Insects face a multitude of threats: pathogens, invasive species, pesticides and habitat loss, to name a few. Understanding how multiple stressors affect insects, and whether these effects differ in combination versus when measured singly, is critically important for conservation. In this talk, Clara Stuligross discusses her research on the combined effects of pesticides and poor nectar resources on blue orchard bees, which often face both of these challenges in agricultural landscapes.

Insects as indicators of management impacts on trophic and functional diversity: Ground beetle communities in restored tallgrass prairie
Presenter: Nicholas A. Barber, San Diego State University
Restoring degraded habitat is a complicated business. Land managers must consider the goals of their restoration: Is it to maximize the number of species present, maximize the amount of a particular ecosystem service provided, or return the ecosystem to some previous state? In this talk, Nicholas Barber describes the recovery of tallgrass prairie plots under various forms of management, and uses patterns of ground beetle diversity over time to illustrate how the plots’ ecological communities have responded to restoration efforts.

  • August 6, 9:30AM EDT: A live Q&A session will be held via Zoom for this and other presentations within the organized oral session Leveraging Monitoring Data to Improve Restoration Forecasts. The Zoom link will be made available on the main session page approximately 20 minutes before the question-and-answer session begins.



Understanding population trajectory through ups and downs: A case study of southwestern Michigan fireflies
Presenter: Julia Perrone, Kent State University
When it comes to conservation planning, imperfect data is better than no data at all – right? In this poster, Julia Perrone and her colleagues analyze a dozen years of data on firefly abundance in Michigan, and illustrate how using just a few years’ worth of data can paint a very inaccurate picture.

Reproductive success of an endangered plant as invasive bees supplant native pollinator services
Presenter: Alyson M. DeNittis, Utah Valley University
Dwarf bear-poppy is an extremely rare plant, existing only as six populations within a single county in Utah. Declines in its native bee pollinators and invasion by Africanized honey bees have led to fears that this species could be on the brink of extinction. In this poster, Alyson DeNittis and her colleagues explain how to check the quality of pollinating insects’ work, and reveal surprising effects that an invasive insect is having on this endangered plant.

Built by nature: Community and function in natural and structurally analogous urban systems
Presenter: Katherine McNamara Manning, Kent State University
“Green” infrastructure – rain gardens, urban forests, green roofs, and the like – is growing in popularity, and governments large and small are starting to incorporate it into urban planning. But do these installations attract and support ecosystems that are anything like what nature would build? In this poster, Katherine McNamara and her colleagues compare the insects found on green roofs in the Great Lakes region to insect communities living in similarly thin-soiled, natural settings.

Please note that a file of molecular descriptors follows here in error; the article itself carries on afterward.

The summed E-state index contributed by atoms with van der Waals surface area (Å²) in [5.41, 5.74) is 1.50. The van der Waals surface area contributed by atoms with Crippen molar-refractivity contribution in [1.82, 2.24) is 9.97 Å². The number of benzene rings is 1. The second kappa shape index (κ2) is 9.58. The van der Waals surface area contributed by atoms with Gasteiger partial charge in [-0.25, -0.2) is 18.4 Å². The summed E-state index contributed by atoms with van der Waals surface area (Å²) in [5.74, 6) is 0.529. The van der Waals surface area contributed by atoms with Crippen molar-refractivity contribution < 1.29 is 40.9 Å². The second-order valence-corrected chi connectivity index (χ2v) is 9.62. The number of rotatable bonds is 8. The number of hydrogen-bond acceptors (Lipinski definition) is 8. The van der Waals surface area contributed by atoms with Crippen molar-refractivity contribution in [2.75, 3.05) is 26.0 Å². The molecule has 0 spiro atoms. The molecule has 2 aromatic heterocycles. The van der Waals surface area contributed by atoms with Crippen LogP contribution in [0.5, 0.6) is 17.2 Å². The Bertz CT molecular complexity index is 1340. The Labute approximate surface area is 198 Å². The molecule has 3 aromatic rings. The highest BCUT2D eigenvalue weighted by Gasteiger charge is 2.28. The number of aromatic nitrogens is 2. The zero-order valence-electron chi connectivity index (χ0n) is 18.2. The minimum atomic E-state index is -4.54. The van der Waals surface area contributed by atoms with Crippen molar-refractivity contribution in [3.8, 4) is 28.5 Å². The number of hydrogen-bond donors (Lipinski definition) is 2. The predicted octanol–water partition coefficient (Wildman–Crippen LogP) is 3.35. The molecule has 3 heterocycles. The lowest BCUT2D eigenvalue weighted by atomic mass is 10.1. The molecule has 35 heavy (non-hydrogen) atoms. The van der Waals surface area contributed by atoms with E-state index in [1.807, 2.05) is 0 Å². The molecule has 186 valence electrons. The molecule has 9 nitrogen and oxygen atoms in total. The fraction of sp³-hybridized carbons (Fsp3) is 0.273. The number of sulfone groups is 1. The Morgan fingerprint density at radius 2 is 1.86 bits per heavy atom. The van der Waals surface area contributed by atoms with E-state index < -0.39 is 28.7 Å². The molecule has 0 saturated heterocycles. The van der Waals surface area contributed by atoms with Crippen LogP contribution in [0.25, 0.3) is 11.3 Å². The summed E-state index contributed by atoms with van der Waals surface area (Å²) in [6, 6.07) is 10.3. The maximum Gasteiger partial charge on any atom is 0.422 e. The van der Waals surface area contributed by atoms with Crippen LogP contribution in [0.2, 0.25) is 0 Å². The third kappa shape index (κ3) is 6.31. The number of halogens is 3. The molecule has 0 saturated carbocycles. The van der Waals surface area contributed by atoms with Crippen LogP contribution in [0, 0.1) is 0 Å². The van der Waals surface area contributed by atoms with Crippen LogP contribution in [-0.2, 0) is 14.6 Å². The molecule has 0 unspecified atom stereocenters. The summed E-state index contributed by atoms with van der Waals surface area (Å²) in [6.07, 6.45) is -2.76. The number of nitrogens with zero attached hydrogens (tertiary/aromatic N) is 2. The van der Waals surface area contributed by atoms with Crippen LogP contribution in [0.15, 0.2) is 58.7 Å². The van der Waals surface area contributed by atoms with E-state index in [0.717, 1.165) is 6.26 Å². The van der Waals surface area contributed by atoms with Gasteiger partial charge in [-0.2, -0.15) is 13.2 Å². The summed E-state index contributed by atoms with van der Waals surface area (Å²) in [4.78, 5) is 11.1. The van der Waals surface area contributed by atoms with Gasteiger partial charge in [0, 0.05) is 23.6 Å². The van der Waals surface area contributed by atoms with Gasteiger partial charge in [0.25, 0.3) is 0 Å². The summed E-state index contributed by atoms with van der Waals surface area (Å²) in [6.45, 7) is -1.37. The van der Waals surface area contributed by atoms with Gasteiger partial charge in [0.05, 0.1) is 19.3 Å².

Pollinators in North America: Diversity, spatiotemporal patterns, and knowledge gaps
Presenter: Sara Souther, Northern Arizona University
Conservation of any organism or group of organisms must start by answering one question: Where is it found? This is a major roadblock for insect conservation, because most insects are so under-studied, and rarely collected. In this poster, Sara Souther and her colleagues present a summary of known occurrence records of insect pollinators in Canada, the U.S., and Mexico, and discuss the major data gaps that this exercise reveals.

Improving stream restoration projects: How instream habitat influences recruitment and distribution of aquatic insect populations
Presenter: Catherine R. Bille, Bucknell University
Aquatic insects are a critical component of stream and riparian ecosystems – they feed fish, birds, and other vertebrates while keeping algae in check and breaking down and recycling organic matter in the water. Many aquatic insects also have complicated life cycles with very specific habitat needs. In this poster, Catherine Bille and her colleagues describe the impact of adding one simple habitat feature to restored streams on insect recruitment.


ESA Policy on Press Credentials
The Ecological Society of America (ESA) is offering complimentary registration at the 105th Annual Meeting of the Ecological Society of America for press and institutional public information officers (see credential policy). The meeting is 100% virtual and will feature live plenaries, panels and Q&A sessions from August 3—6, 2020. Other sessions will be available for viewing on demand (both during and after the meeting) with asynchronous Q&A. To apply for press registration, please contact ESA Public Information Manager Heidi Swanson at gro.asenull@idieh.

Virtual Press Room
Pre-registered press will be offered access to a virtual press room.

Press Room hours:
Monday, August 3 — Thursday, August 6: 10:00 am — 5:00 pm EDT